We could thus achieve four objectives. First, to provide Armenia with varied and beneficial expertise. Given that this country is suffering from a high unemployment rate (15% in January 2022), it will be important to ensure that Canadians occupy positions for which the expertise is lacking locally. There is indeed a labor shortage in key sectors, aggravated by a brain and youth drain. In particular, many Armenians have asked me to send Canadian experts in areas related to democratic functioning: parliamentarism, local governance, local budgeting, but also emerging sectors such as Information Technology.

Second, the Government of Canada would allow Canadians to have a unique experience in Armenia that will benefit them for the rest of their lives.

Third, the Canadian Armenian community would have an additional opportunity to mobilize for Armenian democracy. Indeed, the Canadian participants in this program will be numerous to be of Armenian origin, since command of the Armenian language will be a valuable criterion of competence.

Fourth, this internship program will, over time, strengthen people-to-people relationships. These people will remain, for the rest of their lives, the champions of friendship between Armenia and Canada. In Armenia, they will carry the values of a well-established democracy like ours. Upon their return to Canada, they will enrich our country with their direct experience of the life and culture in Armenia.

X. Increase Canada’s diplomatic presence in Armenia

Canada is represented in Armenia by the Embassy of Canada to Russia, with accreditation to the Republic of Armenia and the Republic of Uzbekistan. We also have an Honorary Consul in Yerevan (post being vacant since September 2019). Throughout 30 years of diplomatic relations, no Canadian government has been willing to allocate the financial resources necessary to open an embassy in Yerevan. The Government of Canada has always considered that Canadian diplomatic and consular interests in Armenia, could adequately be actioned from Canada’s embassy in Moscow, given the modest volume of relations, particularly economic. The Government of Canada cites a small local consumer market, underdeveloped transportation links, limited government capacity and a difficult trade environment. Our government has always made it known that only a significant increase in relations between the two countries, which it evidently supports, could justify the opening of an embassy, but which would inevitably provoke the same ask of those in neighboring countries, also deprived of a permanent Canadian diplomatic presence.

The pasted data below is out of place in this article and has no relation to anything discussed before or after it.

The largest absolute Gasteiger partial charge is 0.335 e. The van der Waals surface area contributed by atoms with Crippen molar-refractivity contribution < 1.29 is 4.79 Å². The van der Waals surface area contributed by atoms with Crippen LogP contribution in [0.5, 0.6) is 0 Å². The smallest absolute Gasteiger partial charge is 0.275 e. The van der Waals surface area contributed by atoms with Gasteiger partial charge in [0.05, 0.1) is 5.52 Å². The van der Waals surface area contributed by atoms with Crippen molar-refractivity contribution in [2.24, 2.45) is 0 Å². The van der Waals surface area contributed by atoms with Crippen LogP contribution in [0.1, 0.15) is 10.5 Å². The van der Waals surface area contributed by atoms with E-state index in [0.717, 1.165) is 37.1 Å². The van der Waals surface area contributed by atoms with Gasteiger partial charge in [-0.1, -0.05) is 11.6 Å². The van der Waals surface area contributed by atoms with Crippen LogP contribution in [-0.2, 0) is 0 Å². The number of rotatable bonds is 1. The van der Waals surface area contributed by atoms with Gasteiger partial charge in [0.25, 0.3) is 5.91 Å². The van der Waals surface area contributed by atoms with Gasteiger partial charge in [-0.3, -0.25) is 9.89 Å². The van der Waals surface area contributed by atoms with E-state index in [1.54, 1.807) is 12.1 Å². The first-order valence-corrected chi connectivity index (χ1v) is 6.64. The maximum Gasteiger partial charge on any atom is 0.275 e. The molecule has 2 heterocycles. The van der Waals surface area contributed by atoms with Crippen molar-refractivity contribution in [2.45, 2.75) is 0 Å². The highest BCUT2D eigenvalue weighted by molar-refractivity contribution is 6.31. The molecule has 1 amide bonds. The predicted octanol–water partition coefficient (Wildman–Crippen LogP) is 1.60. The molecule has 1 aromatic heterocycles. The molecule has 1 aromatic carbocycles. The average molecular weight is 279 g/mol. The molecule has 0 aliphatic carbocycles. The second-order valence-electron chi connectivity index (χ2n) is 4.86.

Of course, the perspective changes when a new Canadian policy in favor of fragile democracies justifies an increase of Canadian efforts for a country, whose democratic advances are most notable, although incomplete and reversible.

In his mandate letter to Minister Joly, the Prime Minister instructed her to increase Canada's diplomatic presence in fragile democracies and regions of strategic importance: “Expanding fast and flexible support for fragile and emerging democracies, increasing Canada’s diplomatic presence in regions of strategic importance (…)”. As we have seen in this report, Armenia is the prototype of a fragile democracy that is striving to improve itself, and for this, deserves our support. Armenia is located in a region easily qualified as strategic, notably with Iran and Turkey among its immediate neighbours.

Throughout this report, we have seen how the Armenian context hardly matched the standards of many of our programs. This country is either too rich or too poor, too stable or too unstable, etc. This time, however, when the criterion is "fragile democracy in a region of strategic importance", Armenia is a natural fit.

The steps proposed in this report – to materialize Canada’s increased support for Armenian democracy – are focused and reasonable, but will still require much more attention and effort from our diplomacy, than is the case today. Due to this increased volume of activities, Canada will need a permanent presence in Armenia. Canada will need an ambassador and an embassy in Yerevan.

Recommendation 10: Open an embassy in Armenia

Let us consider the initiatives recommended in this report, one after the other. Preparing for and following up on meetings of the Armenia-Canada Consultation Table will require time, attention and institutional memory. The implementation of the Corporate Strategic Plan for the administration of the National Assembly is a project of great importance that, to have every chance of succeeding, will need the active assistance of an Embassy. Establishing effective collaboration with the Corruption Prevention Commission and the Human Rights Defender (Ombudsperson) will require continued follow-up. It is one thing for our diplomatic mission in Moscow to select and supervise two to three cooperation projects per year with Armenian NGOs, and quite the other to do so for 10 to 15 projects.  Added to this will be the sharing of experiences as it relates to lake protection and the monitoring of a new internship program for Canadians in Armenia.

For the deployment of all these initiatives, the constant presence of seasoned diplomats will be of invaluable assistance. The coordination of these various initiatives and others should be entrusted to an ambassador and to a team of diplomats present on the ground, observing, day by day, the advances and setbacks of Armenian democracy.  

I was impressed by all the support given to me for and during my 2022 travel to Yerevan, by both our current Ambassador accredited to Armenia, H.E. Alison LeClaire, and by her team, notably First Secretary Aaron Coe. I could see their sincere dedication to Armenia. However, effectively representing Canada in Armenia while stationed in Moscow has never been easy and now, is simply impossible. Defending Canadian interests in Russia is, especially these days, a full-time job; in fact, an extremely taxing and time-consuming task, which the Putin regime is bent on making even more complicated.